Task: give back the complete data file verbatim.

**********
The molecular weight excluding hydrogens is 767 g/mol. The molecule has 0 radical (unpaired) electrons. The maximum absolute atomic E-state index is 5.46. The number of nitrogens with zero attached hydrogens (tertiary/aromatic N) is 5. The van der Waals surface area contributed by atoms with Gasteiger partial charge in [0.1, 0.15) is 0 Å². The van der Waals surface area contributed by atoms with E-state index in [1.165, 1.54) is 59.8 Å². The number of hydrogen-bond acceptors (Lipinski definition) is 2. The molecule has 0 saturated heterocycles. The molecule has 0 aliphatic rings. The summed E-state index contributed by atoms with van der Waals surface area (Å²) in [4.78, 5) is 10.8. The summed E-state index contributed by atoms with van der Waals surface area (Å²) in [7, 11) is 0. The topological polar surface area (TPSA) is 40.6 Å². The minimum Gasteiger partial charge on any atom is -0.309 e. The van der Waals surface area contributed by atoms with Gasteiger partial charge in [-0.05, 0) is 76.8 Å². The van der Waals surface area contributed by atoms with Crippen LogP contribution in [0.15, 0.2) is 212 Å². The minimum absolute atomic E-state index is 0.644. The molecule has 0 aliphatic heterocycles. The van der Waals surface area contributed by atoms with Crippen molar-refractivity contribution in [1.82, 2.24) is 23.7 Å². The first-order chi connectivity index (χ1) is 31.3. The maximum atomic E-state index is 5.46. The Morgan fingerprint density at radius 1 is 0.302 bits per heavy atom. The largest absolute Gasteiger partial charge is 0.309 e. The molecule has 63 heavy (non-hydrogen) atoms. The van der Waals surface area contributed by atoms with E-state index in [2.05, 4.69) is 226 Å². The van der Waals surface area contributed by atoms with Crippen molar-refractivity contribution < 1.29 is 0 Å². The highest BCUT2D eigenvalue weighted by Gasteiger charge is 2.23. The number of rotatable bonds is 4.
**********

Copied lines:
The molecular weight excluding hydrogens is 767 g/mol. The molecule has 0 radical (unpaired) electrons. The maximum absolute atomic E-state index is 5.46. The number of nitrogens with zero attached hydrogens (tertiary/aromatic N) is 5. The van der Waals surface area contributed by atoms with Gasteiger partial charge in [0.1, 0.15) is 0 Å². The van der Waals surface area contributed by atoms with E-state index in [1.165, 1.54) is 59.8 Å². The number of hydrogen-bond acceptors (Lipinski definition) is 2. The molecule has 0 saturated heterocycles. The molecule has 0 aliphatic rings. The summed E-state index contributed by atoms with van der Waals surface area (Å²) in [4.78, 5) is 10.8. The summed E-state index contributed by atoms with van der Waals surface area (Å²) in [7, 11) is 0. The topological polar surface area (TPSA) is 40.6 Å². The minimum Gasteiger partial charge on any atom is -0.309 e. The van der Waals surface area contributed by atoms with Gasteiger partial charge in [-0.05, 0) is 76.8 Å². The van der Waals surface area contributed by atoms with Crippen LogP contribution in [0.15, 0.2) is 212 Å². The minimum absolute atomic E-state index is 0.644. The molecule has 0 aliphatic heterocycles. The van der Waals surface area contributed by atoms with Crippen molar-refractivity contribution in [1.82, 2.24) is 23.7 Å². The first-order chi connectivity index (χ1) is 31.3. The maximum atomic E-state index is 5.46. The Morgan fingerprint density at radius 1 is 0.302 bits per heavy atom. The largest absolute Gasteiger partial charge is 0.309 e. The molecule has 63 heavy (non-hydrogen) atoms. The van der Waals surface area contributed by atoms with E-state index in [2.05, 4.69) is 226 Å². The van der Waals surface area contributed by atoms with Crippen molar-refractivity contribution < 1.29 is 0 Å². The highest BCUT2D eigenvalue weighted by Gasteiger charge is 2.23. The number of rotatable bonds is 4.